Optimising clinical care strategies and laboratory monitoring for cost-effective roll-out of antiretroviral therapy in Africa: the Lablite project
How can HIV clinical care strategies and laboratory monitoring be optimised for cost-effective roll-out of Antiretroviral Therapy in Africa?
What was this study about?
Following on from the results of the DART trial this project aims to demonstrate, outside the context of a clinical trial, how treatment for HIV can be decentralised to lower-level health care centres in sub-Saharan Africa. The aim is to show that it is possible to increase coverage and access to treatment in a cost-effective manner in Uganda, Malawi and Zimbabwe. The project has 3 overall aims:
- To map and describe delivery of training and clinical care , use of laboratories and treatment monitoring in HIV treatment centres through a survey of representative sites
- To demonstrate how decentralised strategies of clinical care and use of laboratories, informed by results from DART, would work in basically equipped health centres away from major hospitals
- To assess the economic consequences of different ART delivery strategies– in particular the cost-effectiveness, budget impact, equity effects and health system implications of the delivery strategies for ART roll-out in Africa.
A cross-cutting area of work will be in communicating to influence policy.
Two population-based surveys were conducted in Northern Uganda to assess the impact of decentralisation of ART on uptake of HIV-testing, ART coverage and access to ART.
What difference did this study make?
Lablite supported 9 lower-level clinics in Malawi, Uganda and Zimbabwe to gain national ART accreditation to initiate and follow-up patients on ART. These clinics initiated ~3,200 HIV patients on ART during Lablite, with substantial numbers of additional patients benefitting from transferring into local care. This will continue beyond the end of Lablite. As well as this, Lablite have supported 6 clinics who were already delivering ART before the start of Lablite, developing their capacity to deliver ART and provide mentoring and support to spoke sites. The hub sites have initiated ~7,700 new patients on ART during Lablite and continued to care for patients on ART pre-Lablite, and act as referral facilities for complex cases from the spokes and other lower-level facilities.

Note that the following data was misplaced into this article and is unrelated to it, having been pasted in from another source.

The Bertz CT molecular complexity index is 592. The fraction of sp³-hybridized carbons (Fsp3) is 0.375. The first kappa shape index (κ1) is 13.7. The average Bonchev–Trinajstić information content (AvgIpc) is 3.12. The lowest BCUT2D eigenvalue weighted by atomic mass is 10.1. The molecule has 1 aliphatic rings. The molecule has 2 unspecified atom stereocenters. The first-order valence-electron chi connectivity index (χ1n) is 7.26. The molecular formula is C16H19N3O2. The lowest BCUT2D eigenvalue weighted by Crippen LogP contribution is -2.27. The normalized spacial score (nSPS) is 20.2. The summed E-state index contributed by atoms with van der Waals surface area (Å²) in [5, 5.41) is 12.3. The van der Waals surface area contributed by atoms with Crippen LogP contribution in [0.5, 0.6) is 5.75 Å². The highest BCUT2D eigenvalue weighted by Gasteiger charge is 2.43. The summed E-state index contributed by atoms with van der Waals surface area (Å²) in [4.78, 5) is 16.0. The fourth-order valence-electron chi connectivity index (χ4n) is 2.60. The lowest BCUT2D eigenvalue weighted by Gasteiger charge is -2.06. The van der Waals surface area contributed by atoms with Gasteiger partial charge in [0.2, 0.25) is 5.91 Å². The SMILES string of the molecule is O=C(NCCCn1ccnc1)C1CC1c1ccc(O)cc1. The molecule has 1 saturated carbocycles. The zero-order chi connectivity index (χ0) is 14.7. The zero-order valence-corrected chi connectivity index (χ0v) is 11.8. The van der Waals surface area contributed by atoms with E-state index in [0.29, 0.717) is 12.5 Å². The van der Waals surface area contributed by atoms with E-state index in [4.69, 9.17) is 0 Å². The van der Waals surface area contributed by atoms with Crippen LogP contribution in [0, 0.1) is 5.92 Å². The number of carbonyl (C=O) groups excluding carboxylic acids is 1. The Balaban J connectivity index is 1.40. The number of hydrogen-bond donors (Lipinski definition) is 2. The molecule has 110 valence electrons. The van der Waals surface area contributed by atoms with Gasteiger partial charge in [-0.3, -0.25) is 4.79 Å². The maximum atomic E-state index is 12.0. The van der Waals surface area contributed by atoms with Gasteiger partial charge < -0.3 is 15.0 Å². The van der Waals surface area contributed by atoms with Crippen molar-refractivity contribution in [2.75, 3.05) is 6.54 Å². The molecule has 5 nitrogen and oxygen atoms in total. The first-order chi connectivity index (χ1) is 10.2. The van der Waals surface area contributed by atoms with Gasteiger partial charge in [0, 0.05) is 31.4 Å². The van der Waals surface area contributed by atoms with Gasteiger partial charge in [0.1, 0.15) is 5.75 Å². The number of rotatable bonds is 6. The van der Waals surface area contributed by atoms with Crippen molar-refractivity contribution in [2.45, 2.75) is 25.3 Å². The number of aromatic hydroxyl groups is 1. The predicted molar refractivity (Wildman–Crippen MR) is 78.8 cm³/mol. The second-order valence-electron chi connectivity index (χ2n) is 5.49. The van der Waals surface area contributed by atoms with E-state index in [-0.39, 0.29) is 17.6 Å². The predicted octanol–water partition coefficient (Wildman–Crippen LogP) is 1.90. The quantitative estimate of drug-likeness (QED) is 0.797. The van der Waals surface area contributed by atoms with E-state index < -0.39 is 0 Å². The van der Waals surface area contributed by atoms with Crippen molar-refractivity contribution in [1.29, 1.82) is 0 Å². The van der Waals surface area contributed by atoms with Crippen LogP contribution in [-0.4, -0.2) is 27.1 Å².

A representative from the Uganda Ministry of Health reported that Lablite have helped to build confidence that capacity can be built at spoke sites to deliver ART. Some of the training resources developed by Lablite have been adopted into practice at district and national level.
Decentralisation of ART to spoke facilities has already had an impact on patients. As the equity research has found, patients who are accessing ART at spoke clinics now benefit from a reduction in travel time and /or cost, compared to those accessing ART at hubs. The qualitative research has also revealed positive impacts for patients, with reduced queuing times in central health facilities.In Zimbabwe Lablite captured data before and after roll-out of Option B+ (ART for all pregnant and breastfeeding women); women starting ART during pregnancy and breastfeeding were shown to more likely to disengage from care than other adults, suggesting more support is needed for this group.
The Ugandan population surveys demonstrated increases in HIV-testing and ART coverage following decentralisation of ART; although some patients were reluctant to transfer out of district hospitals to local care.
Type of study
Who funded the study?
UK Department for International Development.
When did it take place?
The project ran from 01 May 2011 to 30 April 2014.
Where did it take place?
Project Partners: • Joint Clinical Research Centre, Kampala, Uganda • MRC / Uganda Virus Research Institute, Entebbe, Uganda • Dignitas International, Zomba, Malawi • University of Zimbabwe Clinical Research Centre, Harare, Zimbabwe • MRC Clinical Trials Unit, London, UK • Imperial College, London, UK • Centre for Health Economics, University of York, UK
Who was included?
This is not a clinical trial – it is a project taking the results of a clinical trial and demonstrating they can be implemented, whilst subjecting them to rigorous evaluation and economic scrutiny. As such there will be no ‘recruitment’ to the trial. The demonstration sites will consist of 4 ‘hub and spoke’ referral systems (2 in Uganda, 1 each in Malawi and Zimbabwe) for HIV-infected adults and children. The ‘hub’ is a larger, better equipped, probably urban referral centre, and the ‘spokes’ are more basic centres with limited or no lab facilities, but which are nearer to where people live. These sites have not previously been involved in research; some sites were new to delivering treatment services to HIV-infected individuals.